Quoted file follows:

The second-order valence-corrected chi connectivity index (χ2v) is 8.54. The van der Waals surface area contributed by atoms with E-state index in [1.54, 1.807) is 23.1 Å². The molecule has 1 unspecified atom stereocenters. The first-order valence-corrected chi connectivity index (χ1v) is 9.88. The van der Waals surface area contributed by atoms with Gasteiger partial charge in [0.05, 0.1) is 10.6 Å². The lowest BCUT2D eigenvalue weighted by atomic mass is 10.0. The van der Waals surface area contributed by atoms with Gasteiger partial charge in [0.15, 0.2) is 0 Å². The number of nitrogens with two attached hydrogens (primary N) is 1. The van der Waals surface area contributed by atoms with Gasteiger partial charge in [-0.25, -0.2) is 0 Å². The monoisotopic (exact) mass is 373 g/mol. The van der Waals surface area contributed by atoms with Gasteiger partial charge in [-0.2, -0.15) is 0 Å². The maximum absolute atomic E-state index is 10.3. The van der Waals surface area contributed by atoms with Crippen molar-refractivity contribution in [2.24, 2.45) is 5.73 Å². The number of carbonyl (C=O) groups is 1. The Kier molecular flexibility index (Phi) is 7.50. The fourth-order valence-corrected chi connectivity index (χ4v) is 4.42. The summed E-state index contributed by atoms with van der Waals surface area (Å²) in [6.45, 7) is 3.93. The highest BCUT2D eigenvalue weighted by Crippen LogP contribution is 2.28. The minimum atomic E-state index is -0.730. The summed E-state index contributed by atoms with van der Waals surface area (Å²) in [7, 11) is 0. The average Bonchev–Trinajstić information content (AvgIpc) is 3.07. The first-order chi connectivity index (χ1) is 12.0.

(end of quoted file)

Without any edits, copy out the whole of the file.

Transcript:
The second-order valence-corrected chi connectivity index (χ2v) is 8.54. The van der Waals surface area contributed by atoms with E-state index in [1.54, 1.807) is 23.1 Å². The molecule has 1 unspecified atom stereocenters. The first-order valence-corrected chi connectivity index (χ1v) is 9.88. The van der Waals surface area contributed by atoms with Gasteiger partial charge in [0.05, 0.1) is 10.6 Å². The lowest BCUT2D eigenvalue weighted by atomic mass is 10.0. The van der Waals surface area contributed by atoms with Gasteiger partial charge in [0.15, 0.2) is 0 Å². The number of nitrogens with two attached hydrogens (primary N) is 1. The van der Waals surface area contributed by atoms with Gasteiger partial charge in [-0.25, -0.2) is 0 Å². The monoisotopic (exact) mass is 373 g/mol. The van der Waals surface area contributed by atoms with Gasteiger partial charge in [-0.2, -0.15) is 0 Å². The maximum absolute atomic E-state index is 10.3. The van der Waals surface area contributed by atoms with Crippen molar-refractivity contribution in [2.24, 2.45) is 5.73 Å². The number of carbonyl (C=O) groups is 1. The Kier molecular flexibility index (Phi) is 7.50. The fourth-order valence-corrected chi connectivity index (χ4v) is 4.42. The summed E-state index contributed by atoms with van der Waals surface area (Å²) in [6.45, 7) is 3.93. The highest BCUT2D eigenvalue weighted by Crippen LogP contribution is 2.28. The minimum atomic E-state index is -0.730. The summed E-state index contributed by atoms with van der Waals surface area (Å²) in [7, 11) is 0. The average Bonchev–Trinajstić information content (AvgIpc) is 3.07. The first-order chi connectivity index (χ1) is 12.0.